In 1929 Henry Fairfield Osborn of the American Museum wrote a two-volume magnum opus on all these Brontotheres. He was fascinated by them for years, commissioning sculptor Erwin S. Christman to make a series of busts showing Brontothere evolution. In his decades of work, Osborn identified Pomel’s Menodus as specimen, sank Haplacodon and Brontops into Megacerops, and sank Menops, Teleodus and Titanops into Titanotherium. Soon after, his student Erich Schalikjer found a new species, naming it as the new genus Atelodon (pointless tooth).
In 1967 Clark and Beerbower took a crack at the taxonomic mess, arguing that all brontothere species belonged to Menodus as the oldest specimen. So, that’s it for all those evocative names, right? We all get thoroughly robbed by a broken jaw with a lousy name?
Not quite. R.L. Carrol revived Brontops and Megacerops in 1988. Ten years later, B.J. Mader defended Menops, Megacerops and Brontops but condemned the other species.
Finally, ten years ago, 2004, Matthew C. Mihlbachler of the AMNH, Spencer G Lucas of the New Mexico Museum of Natural History, and Robert J. Emry of the Smithsonian Institution collaborated on one more Brontothere paper.
The final verdict: Menodus was not diagnostic and was already used for another prehistoric mammal. OUT. Every single genus since Leidy’s Megacerops falls within variation-they use Giraffes to establish range of variation in skull shape. While I do think there were more species, considering the sheer range of variation in horn shape and skull size, his arguments are very convincing. I do hope more paleontologists touch on the brontothere mess, but for now Mihlbachler holds the key.
So this leaves Megacerops as the one and only at the moment. Brontotherium, Brontops and Titanotherium are sadly lost. Still, I’m glad that among the two, Megacerops wins over Menodus. Menodus is a truly horrible name in my view while Megacerops is still descriptive and a good name. It’s just not the same as Brontotherium or Titanotherium, though. The names live on in taxonomy as the names of the family (Brontitheriidae) and the suborder (Titanotheromorpha)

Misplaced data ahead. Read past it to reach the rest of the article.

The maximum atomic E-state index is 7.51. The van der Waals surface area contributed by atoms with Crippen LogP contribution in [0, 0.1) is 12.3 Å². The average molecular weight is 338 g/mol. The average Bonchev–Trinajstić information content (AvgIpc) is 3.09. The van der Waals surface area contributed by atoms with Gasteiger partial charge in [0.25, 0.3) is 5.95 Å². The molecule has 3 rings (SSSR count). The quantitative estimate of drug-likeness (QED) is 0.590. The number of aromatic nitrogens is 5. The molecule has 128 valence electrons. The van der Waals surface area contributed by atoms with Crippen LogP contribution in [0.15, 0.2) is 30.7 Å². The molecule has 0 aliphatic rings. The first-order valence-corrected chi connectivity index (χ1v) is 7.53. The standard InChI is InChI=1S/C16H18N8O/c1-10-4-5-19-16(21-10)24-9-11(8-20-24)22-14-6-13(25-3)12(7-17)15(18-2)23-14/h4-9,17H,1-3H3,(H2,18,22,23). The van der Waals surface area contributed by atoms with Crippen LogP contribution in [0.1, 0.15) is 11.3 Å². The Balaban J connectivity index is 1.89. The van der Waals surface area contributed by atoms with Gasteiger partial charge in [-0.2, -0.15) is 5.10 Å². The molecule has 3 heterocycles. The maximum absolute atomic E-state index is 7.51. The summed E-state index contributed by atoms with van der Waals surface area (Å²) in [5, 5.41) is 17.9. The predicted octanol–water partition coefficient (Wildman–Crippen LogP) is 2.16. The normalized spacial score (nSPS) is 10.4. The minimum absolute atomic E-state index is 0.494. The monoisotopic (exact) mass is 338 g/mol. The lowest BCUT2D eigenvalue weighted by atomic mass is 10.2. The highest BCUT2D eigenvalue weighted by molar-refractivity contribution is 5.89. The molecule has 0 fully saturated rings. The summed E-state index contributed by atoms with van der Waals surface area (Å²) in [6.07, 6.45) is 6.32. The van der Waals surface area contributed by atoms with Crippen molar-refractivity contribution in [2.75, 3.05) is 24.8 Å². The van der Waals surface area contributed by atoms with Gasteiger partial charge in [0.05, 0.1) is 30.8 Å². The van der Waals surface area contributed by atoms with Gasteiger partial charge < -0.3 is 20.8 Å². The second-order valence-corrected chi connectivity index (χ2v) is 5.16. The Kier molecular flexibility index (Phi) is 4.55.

1. Brontosaurus. The last, and most famous of name changes happened to one of the most iconic dinosaurs ever. You’ve probably heard this one, so this will be quick. 1877-Marsh finds vertebrae from a juvenile sauropod. It’s hard to classify, so he calls it Apatosaurus ajax“deceptive lizard, Greek hero”. 1879-Marsh finds an older, far more complete specimen that only lacks a head and feet. Impressed, he calls it Brontosaurus excelsus “superlative thunder lizard”. The mount is still the centerpiece of the Yale Peabody’s dinosaur hall. Nearby, a Camarosaurus skull and feet are found, and Marsh assumes they belong to the brontosaurus. In 1903, Elmer Riggs of the Field Museum finds his own specimen, and compares it to the existing material. He concludes that Brontosaurus excelsus is a species of Apatosaurus, and so the older name should have priority. Friedrich von Huene argued that Brontosaurus was a species of Camarosaurus. Charles Gilmore in the 1930s and Alfred Romer in the 1950s supported Rigg’s opinion. However, the name stuck for decades until the Dinosaur Renaissance.
The head, by the way, was finally discovered in 1976 but the reconstructions didn’t change until the dinosaur renaissance of the 80s. Ironically, the main figures of the dinosaur renaissance, Robert Bakker and the late, great Steven Jay Gould argue for the return of Brontosaurus. The main problem with the classification is the fact that Apatosaurus ajax just isn’t as well represented in the fossil record as Brontosaurus excelsus. Things haven’t changed much since Riggs’ time. So, unlike most of these animals, Brontosaurus has a small chance. Perhaps it will beat the odds. Right now, however, Apatosaurus is the status quo. Brontosaurus is still a fine common name or subgenus, though, and again things can change and Brontosaurus will make its return again. I for one will keep my fingers crossed.